Learn from my mistakes

I made a couple of mistakes while installing my lift that I did not detail prior to this post. Neither of which make the Jeep underivable or unsafe. But my pride kept me from being public, but I decided it was more important to detail them here and hope that someone else can avoid making the same ones.

Mistake #1. Use the right sized bolt.

I bought the Northridge 4×4 Grade 8 hardware kit to go along with the lift. I wanted to use stronger hardware, plus be proactive in preventing any future death wobble. I assumed all of the 9/16″ bolts would be used. I did’t read the sheet that came with the Northridge kit completely to realize that there were 2 extra bolts that were 14mm, just slightly smaller than 9/16″ (14.3mm). Thinking that both front track bar bolts were the same, I used the 9/16″ bolts in both the frame and axle side holes. Little did I know, that the Rock Krawler flex joint has a 14mm bushing. Somehow, we managed to get the 9/16″ bolt into the bushing, but when I went to take the track bar back out, the bolt would not come out. It’s stuck and it is stuck good. Nothing we tried worked to get it out. I have a few ideas to try, some of which will destroy the rubber bushing and sleeve in the joint, but I have already received replacements for those from Rock Krawler. Once I get the bolt out and rebuild the joint, I am going to shave the extra .3mm from the joint bushing sleeve (making it 9/16″) and use a new 9/16″ bolt, since that’s the size of the frame side bracket.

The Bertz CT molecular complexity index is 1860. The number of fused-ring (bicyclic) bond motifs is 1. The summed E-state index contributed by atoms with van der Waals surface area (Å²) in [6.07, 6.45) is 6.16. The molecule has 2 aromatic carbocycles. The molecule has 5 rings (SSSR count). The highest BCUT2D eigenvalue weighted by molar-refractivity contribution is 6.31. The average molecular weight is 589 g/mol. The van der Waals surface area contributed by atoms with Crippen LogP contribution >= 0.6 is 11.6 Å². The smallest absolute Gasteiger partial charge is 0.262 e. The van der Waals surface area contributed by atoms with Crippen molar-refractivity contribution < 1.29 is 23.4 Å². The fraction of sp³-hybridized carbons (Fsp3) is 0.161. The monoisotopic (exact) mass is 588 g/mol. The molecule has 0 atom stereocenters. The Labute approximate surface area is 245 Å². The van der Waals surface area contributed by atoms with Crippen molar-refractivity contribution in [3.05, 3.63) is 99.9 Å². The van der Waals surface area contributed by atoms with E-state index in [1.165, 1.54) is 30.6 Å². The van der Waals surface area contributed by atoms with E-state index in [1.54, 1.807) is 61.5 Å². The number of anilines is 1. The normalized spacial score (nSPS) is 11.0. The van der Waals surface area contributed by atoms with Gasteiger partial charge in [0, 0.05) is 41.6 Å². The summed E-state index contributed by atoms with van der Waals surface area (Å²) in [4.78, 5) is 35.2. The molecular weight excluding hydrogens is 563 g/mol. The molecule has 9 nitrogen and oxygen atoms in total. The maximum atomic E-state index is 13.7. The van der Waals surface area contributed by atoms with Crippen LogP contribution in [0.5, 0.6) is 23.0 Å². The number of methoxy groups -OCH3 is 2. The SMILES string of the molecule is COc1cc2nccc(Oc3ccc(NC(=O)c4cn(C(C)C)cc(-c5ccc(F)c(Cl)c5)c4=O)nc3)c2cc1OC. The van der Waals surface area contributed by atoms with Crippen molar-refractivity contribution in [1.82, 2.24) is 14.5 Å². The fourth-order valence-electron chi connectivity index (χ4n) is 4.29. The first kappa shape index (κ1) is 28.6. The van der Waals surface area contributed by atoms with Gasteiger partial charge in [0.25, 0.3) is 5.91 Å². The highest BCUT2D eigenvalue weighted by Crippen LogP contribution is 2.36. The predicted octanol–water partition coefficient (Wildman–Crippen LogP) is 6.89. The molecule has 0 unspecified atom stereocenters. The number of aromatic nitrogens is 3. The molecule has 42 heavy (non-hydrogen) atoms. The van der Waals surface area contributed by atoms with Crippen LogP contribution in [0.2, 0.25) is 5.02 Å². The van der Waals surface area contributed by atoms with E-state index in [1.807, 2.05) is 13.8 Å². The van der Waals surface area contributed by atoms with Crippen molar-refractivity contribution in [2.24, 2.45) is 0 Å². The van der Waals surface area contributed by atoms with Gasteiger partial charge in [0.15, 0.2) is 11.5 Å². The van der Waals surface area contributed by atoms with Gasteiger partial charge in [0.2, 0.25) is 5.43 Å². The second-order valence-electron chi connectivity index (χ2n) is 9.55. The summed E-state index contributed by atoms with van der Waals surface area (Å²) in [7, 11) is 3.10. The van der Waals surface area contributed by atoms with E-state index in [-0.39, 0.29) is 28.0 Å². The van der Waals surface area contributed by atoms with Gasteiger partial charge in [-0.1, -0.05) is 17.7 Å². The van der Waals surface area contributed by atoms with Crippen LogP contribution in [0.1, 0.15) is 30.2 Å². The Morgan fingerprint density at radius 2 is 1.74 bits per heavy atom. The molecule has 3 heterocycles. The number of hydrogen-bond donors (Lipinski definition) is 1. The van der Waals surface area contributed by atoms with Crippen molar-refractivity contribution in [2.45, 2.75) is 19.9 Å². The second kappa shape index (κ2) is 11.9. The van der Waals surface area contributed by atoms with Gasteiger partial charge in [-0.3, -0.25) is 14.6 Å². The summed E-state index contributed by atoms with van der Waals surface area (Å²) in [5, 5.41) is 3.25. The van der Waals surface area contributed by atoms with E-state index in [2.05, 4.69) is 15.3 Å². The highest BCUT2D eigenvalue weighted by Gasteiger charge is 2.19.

Mistake #2. Trust your instincts, do what you know you should do, and don’t panic.

Part of the install process was to insert Tereflex exhaust spacers between the exhaust manifolds and the Y-Pipe. This pushes the exhaust cross over back about an inch or so, giving the drive shaft more space to droop. Even though the Jeep is only about a year and a half old, the bolts in the exhaust flange were a bear to get out. Ringer gave me a tip (after the fact when I asked him for some advice to fix my mistake chronicled below) of heating up the flange and using some PB Blaster on the bolt, reheating it and then getting a wrench on the bolt.

Once the exhaust was apart, the clamp on the Y-Pipe was nearly impossible to get loose. So I opted to just cut it off and replace it.